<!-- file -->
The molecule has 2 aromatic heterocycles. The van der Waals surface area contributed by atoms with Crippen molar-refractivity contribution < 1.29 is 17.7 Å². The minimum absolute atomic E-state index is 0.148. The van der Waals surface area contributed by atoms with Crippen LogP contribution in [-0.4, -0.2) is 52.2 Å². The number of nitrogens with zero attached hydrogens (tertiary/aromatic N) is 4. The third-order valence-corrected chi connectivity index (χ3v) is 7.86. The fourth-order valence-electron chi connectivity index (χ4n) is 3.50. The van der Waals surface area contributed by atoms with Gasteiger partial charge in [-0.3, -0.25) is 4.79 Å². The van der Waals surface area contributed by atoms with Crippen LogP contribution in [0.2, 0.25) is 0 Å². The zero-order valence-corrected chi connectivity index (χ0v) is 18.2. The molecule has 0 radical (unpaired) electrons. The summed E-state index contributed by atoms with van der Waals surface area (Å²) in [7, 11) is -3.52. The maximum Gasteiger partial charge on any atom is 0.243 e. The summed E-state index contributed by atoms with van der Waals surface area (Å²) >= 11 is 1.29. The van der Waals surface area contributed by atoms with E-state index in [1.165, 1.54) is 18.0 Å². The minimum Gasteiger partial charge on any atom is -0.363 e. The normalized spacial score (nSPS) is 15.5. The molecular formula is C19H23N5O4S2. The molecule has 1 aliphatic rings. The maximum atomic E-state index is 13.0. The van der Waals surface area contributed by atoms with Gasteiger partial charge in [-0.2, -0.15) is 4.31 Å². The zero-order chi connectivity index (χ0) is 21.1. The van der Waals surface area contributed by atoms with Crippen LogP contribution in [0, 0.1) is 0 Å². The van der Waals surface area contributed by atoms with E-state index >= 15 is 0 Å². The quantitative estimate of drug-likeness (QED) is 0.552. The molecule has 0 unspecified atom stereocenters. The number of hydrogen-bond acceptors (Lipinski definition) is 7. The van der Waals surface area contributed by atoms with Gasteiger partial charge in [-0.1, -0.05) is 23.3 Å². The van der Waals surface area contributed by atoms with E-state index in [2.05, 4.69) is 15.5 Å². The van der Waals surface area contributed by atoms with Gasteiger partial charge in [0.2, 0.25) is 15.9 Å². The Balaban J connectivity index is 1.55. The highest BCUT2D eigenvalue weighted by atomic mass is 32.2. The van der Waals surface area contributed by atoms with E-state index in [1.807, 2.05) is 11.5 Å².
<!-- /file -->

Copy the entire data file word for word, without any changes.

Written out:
The molecule has 2 aromatic heterocycles. The van der Waals surface area contributed by atoms with Crippen molar-refractivity contribution < 1.29 is 17.7 Å². The minimum absolute atomic E-state index is 0.148. The van der Waals surface area contributed by atoms with Crippen LogP contribution in [-0.4, -0.2) is 52.2 Å². The number of nitrogens with zero attached hydrogens (tertiary/aromatic N) is 4. The third-order valence-corrected chi connectivity index (χ3v) is 7.86. The fourth-order valence-electron chi connectivity index (χ4n) is 3.50. The van der Waals surface area contributed by atoms with Gasteiger partial charge in [-0.3, -0.25) is 4.79 Å². The van der Waals surface area contributed by atoms with Crippen LogP contribution in [0.2, 0.25) is 0 Å². The zero-order valence-corrected chi connectivity index (χ0v) is 18.2. The molecule has 0 radical (unpaired) electrons. The summed E-state index contributed by atoms with van der Waals surface area (Å²) in [7, 11) is -3.52. The maximum Gasteiger partial charge on any atom is 0.243 e. The summed E-state index contributed by atoms with van der Waals surface area (Å²) >= 11 is 1.29. The van der Waals surface area contributed by atoms with E-state index in [1.165, 1.54) is 18.0 Å². The minimum Gasteiger partial charge on any atom is -0.363 e. The normalized spacial score (nSPS) is 15.5. The molecular formula is C19H23N5O4S2. The molecule has 1 aliphatic rings. The maximum atomic E-state index is 13.0. The van der Waals surface area contributed by atoms with Gasteiger partial charge in [-0.2, -0.15) is 4.31 Å². The zero-order chi connectivity index (χ0) is 21.1. The van der Waals surface area contributed by atoms with Crippen LogP contribution in [0, 0.1) is 0 Å². The van der Waals surface area contributed by atoms with E-state index >= 15 is 0 Å². The quantitative estimate of drug-likeness (QED) is 0.552. The molecule has 0 unspecified atom stereocenters. The number of hydrogen-bond acceptors (Lipinski definition) is 7. The van der Waals surface area contributed by atoms with Gasteiger partial charge in [-0.1, -0.05) is 23.3 Å². The van der Waals surface area contributed by atoms with E-state index in [2.05, 4.69) is 15.5 Å². The van der Waals surface area contributed by atoms with Gasteiger partial charge in [0.2, 0.25) is 15.9 Å². The Balaban J connectivity index is 1.55. The highest BCUT2D eigenvalue weighted by atomic mass is 32.2. The van der Waals surface area contributed by atoms with E-state index in [1.807, 2.05) is 11.5 Å².